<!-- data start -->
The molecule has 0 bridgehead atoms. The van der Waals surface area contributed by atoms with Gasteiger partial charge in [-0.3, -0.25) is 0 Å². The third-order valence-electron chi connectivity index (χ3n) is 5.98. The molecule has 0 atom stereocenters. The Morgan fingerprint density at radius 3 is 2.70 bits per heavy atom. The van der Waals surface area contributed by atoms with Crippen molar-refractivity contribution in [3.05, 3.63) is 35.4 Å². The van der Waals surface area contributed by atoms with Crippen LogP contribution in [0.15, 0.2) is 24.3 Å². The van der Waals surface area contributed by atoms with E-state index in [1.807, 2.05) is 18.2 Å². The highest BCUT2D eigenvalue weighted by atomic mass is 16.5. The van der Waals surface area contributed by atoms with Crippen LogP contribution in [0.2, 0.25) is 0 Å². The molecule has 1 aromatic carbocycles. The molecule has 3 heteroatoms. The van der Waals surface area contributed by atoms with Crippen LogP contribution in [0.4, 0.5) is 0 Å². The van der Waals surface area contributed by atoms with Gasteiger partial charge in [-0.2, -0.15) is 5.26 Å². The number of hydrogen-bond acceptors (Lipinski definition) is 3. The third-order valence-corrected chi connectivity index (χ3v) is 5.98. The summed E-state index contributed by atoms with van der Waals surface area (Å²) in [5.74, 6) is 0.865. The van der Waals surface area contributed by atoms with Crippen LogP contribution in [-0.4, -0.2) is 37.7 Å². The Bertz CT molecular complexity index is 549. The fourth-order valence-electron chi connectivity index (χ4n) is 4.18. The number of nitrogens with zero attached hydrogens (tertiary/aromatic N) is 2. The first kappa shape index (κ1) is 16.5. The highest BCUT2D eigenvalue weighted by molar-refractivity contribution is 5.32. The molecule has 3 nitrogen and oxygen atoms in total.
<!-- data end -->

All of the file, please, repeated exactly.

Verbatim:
The molecule has 0 bridgehead atoms. The van der Waals surface area contributed by atoms with Gasteiger partial charge in [-0.3, -0.25) is 0 Å². The third-order valence-electron chi connectivity index (χ3n) is 5.98. The molecule has 0 atom stereocenters. The Morgan fingerprint density at radius 3 is 2.70 bits per heavy atom. The van der Waals surface area contributed by atoms with Crippen molar-refractivity contribution in [3.05, 3.63) is 35.4 Å². The van der Waals surface area contributed by atoms with Crippen LogP contribution in [0.15, 0.2) is 24.3 Å². The van der Waals surface area contributed by atoms with E-state index in [1.807, 2.05) is 18.2 Å². The highest BCUT2D eigenvalue weighted by atomic mass is 16.5. The van der Waals surface area contributed by atoms with Crippen LogP contribution in [0.2, 0.25) is 0 Å². The molecule has 1 aromatic carbocycles. The molecule has 3 heteroatoms. The van der Waals surface area contributed by atoms with Crippen LogP contribution in [0.4, 0.5) is 0 Å². The van der Waals surface area contributed by atoms with Gasteiger partial charge in [-0.2, -0.15) is 5.26 Å². The number of hydrogen-bond acceptors (Lipinski definition) is 3. The third-order valence-corrected chi connectivity index (χ3v) is 5.98. The summed E-state index contributed by atoms with van der Waals surface area (Å²) in [5.74, 6) is 0.865. The van der Waals surface area contributed by atoms with Crippen LogP contribution in [-0.4, -0.2) is 37.7 Å². The Bertz CT molecular complexity index is 549. The fourth-order valence-electron chi connectivity index (χ4n) is 4.18. The number of nitrogens with zero attached hydrogens (tertiary/aromatic N) is 2. The first kappa shape index (κ1) is 16.5. The highest BCUT2D eigenvalue weighted by molar-refractivity contribution is 5.32. The molecule has 3 nitrogen and oxygen atoms in total.